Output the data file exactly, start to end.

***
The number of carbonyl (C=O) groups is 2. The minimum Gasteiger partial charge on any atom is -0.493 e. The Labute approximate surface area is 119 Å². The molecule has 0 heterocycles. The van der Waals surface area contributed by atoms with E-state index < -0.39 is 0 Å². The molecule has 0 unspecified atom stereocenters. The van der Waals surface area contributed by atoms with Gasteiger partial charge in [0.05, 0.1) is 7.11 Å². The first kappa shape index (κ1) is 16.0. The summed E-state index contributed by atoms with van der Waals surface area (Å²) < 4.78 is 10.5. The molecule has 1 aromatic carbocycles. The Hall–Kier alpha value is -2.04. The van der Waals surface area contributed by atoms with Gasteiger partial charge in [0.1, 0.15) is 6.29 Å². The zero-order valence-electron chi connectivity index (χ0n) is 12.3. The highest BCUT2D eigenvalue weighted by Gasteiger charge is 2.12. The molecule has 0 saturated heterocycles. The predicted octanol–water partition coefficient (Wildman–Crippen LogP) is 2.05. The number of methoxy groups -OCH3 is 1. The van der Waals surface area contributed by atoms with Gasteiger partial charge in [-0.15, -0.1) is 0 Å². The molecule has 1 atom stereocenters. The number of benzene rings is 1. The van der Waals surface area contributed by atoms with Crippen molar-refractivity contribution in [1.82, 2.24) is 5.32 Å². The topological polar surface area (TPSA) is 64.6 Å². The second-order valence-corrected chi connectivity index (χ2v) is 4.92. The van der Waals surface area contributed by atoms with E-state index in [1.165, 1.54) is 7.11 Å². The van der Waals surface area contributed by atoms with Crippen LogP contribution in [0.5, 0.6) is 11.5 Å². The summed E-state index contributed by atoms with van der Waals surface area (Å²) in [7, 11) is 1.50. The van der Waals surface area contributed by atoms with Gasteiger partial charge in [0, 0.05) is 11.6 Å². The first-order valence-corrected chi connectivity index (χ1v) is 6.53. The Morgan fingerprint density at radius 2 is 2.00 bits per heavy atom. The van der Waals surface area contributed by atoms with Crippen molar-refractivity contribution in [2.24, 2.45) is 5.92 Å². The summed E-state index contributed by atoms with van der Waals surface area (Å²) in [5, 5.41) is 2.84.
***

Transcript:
The number of carbonyl (C=O) groups is 2. The minimum Gasteiger partial charge on any atom is -0.493 e. The Labute approximate surface area is 119 Å². The molecule has 0 heterocycles. The van der Waals surface area contributed by atoms with E-state index < -0.39 is 0 Å². The molecule has 0 unspecified atom stereocenters. The van der Waals surface area contributed by atoms with Gasteiger partial charge in [0.05, 0.1) is 7.11 Å². The first kappa shape index (κ1) is 16.0. The summed E-state index contributed by atoms with van der Waals surface area (Å²) < 4.78 is 10.5. The molecule has 1 aromatic carbocycles. The Hall–Kier alpha value is -2.04. The van der Waals surface area contributed by atoms with Gasteiger partial charge in [0.1, 0.15) is 6.29 Å². The zero-order valence-electron chi connectivity index (χ0n) is 12.3. The highest BCUT2D eigenvalue weighted by Gasteiger charge is 2.12. The molecule has 0 saturated heterocycles. The predicted octanol–water partition coefficient (Wildman–Crippen LogP) is 2.05. The number of methoxy groups -OCH3 is 1. The van der Waals surface area contributed by atoms with Gasteiger partial charge in [-0.15, -0.1) is 0 Å². The molecule has 1 atom stereocenters. The number of benzene rings is 1. The van der Waals surface area contributed by atoms with Crippen molar-refractivity contribution in [1.82, 2.24) is 5.32 Å². The topological polar surface area (TPSA) is 64.6 Å². The second-order valence-corrected chi connectivity index (χ2v) is 4.92. The van der Waals surface area contributed by atoms with E-state index in [1.165, 1.54) is 7.11 Å². The van der Waals surface area contributed by atoms with Crippen LogP contribution in [0.5, 0.6) is 11.5 Å². The summed E-state index contributed by atoms with van der Waals surface area (Å²) in [7, 11) is 1.50. The van der Waals surface area contributed by atoms with Gasteiger partial charge in [0, 0.05) is 11.6 Å². The first-order valence-corrected chi connectivity index (χ1v) is 6.53. The Morgan fingerprint density at radius 2 is 2.00 bits per heavy atom. The van der Waals surface area contributed by atoms with Crippen molar-refractivity contribution in [2.24, 2.45) is 5.92 Å². The summed E-state index contributed by atoms with van der Waals surface area (Å²) in [5, 5.41) is 2.84.